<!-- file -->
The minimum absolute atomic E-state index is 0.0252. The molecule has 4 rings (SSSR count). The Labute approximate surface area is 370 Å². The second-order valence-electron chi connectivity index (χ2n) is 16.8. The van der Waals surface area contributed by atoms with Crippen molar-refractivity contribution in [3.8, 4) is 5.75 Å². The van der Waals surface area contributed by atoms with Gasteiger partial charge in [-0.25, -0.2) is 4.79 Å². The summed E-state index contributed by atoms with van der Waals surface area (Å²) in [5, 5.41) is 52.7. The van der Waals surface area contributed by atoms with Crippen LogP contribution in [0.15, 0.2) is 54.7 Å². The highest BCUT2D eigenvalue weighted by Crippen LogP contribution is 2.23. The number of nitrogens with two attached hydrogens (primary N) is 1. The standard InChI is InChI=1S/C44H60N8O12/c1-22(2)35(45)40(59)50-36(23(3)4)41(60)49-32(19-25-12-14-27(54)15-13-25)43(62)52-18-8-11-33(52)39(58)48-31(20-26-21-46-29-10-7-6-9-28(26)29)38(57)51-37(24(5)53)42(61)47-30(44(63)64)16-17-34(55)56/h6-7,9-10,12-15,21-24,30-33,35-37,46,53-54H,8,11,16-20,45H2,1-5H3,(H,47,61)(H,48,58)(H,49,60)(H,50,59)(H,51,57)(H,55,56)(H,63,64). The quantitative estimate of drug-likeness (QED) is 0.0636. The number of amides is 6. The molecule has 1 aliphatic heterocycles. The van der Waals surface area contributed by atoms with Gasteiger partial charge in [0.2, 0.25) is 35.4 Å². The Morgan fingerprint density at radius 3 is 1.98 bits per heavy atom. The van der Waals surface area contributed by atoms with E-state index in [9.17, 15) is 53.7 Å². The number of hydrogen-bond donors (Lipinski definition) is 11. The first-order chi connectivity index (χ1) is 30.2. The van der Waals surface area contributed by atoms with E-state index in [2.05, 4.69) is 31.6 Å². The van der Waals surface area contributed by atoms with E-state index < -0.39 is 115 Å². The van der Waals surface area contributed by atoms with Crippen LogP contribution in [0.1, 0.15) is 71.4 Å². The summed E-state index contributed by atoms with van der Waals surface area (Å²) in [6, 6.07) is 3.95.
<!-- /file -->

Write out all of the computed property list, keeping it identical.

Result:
The minimum absolute atomic E-state index is 0.0252. The molecule has 4 rings (SSSR count). The Labute approximate surface area is 370 Å². The second-order valence-electron chi connectivity index (χ2n) is 16.8. The van der Waals surface area contributed by atoms with Crippen molar-refractivity contribution in [3.8, 4) is 5.75 Å². The van der Waals surface area contributed by atoms with Gasteiger partial charge in [-0.25, -0.2) is 4.79 Å². The summed E-state index contributed by atoms with van der Waals surface area (Å²) in [5, 5.41) is 52.7. The van der Waals surface area contributed by atoms with Crippen LogP contribution in [0.15, 0.2) is 54.7 Å². The highest BCUT2D eigenvalue weighted by Crippen LogP contribution is 2.23. The number of nitrogens with two attached hydrogens (primary N) is 1. The standard InChI is InChI=1S/C44H60N8O12/c1-22(2)35(45)40(59)50-36(23(3)4)41(60)49-32(19-25-12-14-27(54)15-13-25)43(62)52-18-8-11-33(52)39(58)48-31(20-26-21-46-29-10-7-6-9-28(26)29)38(57)51-37(24(5)53)42(61)47-30(44(63)64)16-17-34(55)56/h6-7,9-10,12-15,21-24,30-33,35-37,46,53-54H,8,11,16-20,45H2,1-5H3,(H,47,61)(H,48,58)(H,49,60)(H,50,59)(H,51,57)(H,55,56)(H,63,64). The quantitative estimate of drug-likeness (QED) is 0.0636. The number of amides is 6. The molecule has 1 aliphatic heterocycles. The van der Waals surface area contributed by atoms with Gasteiger partial charge in [0.2, 0.25) is 35.4 Å². The Morgan fingerprint density at radius 3 is 1.98 bits per heavy atom. The van der Waals surface area contributed by atoms with E-state index in [9.17, 15) is 53.7 Å². The number of hydrogen-bond donors (Lipinski definition) is 11. The first-order chi connectivity index (χ1) is 30.2. The van der Waals surface area contributed by atoms with E-state index in [2.05, 4.69) is 31.6 Å². The van der Waals surface area contributed by atoms with E-state index < -0.39 is 115 Å². The van der Waals surface area contributed by atoms with Crippen LogP contribution in [0.1, 0.15) is 71.4 Å². The summed E-state index contributed by atoms with van der Waals surface area (Å²) in [6, 6.07) is 3.95.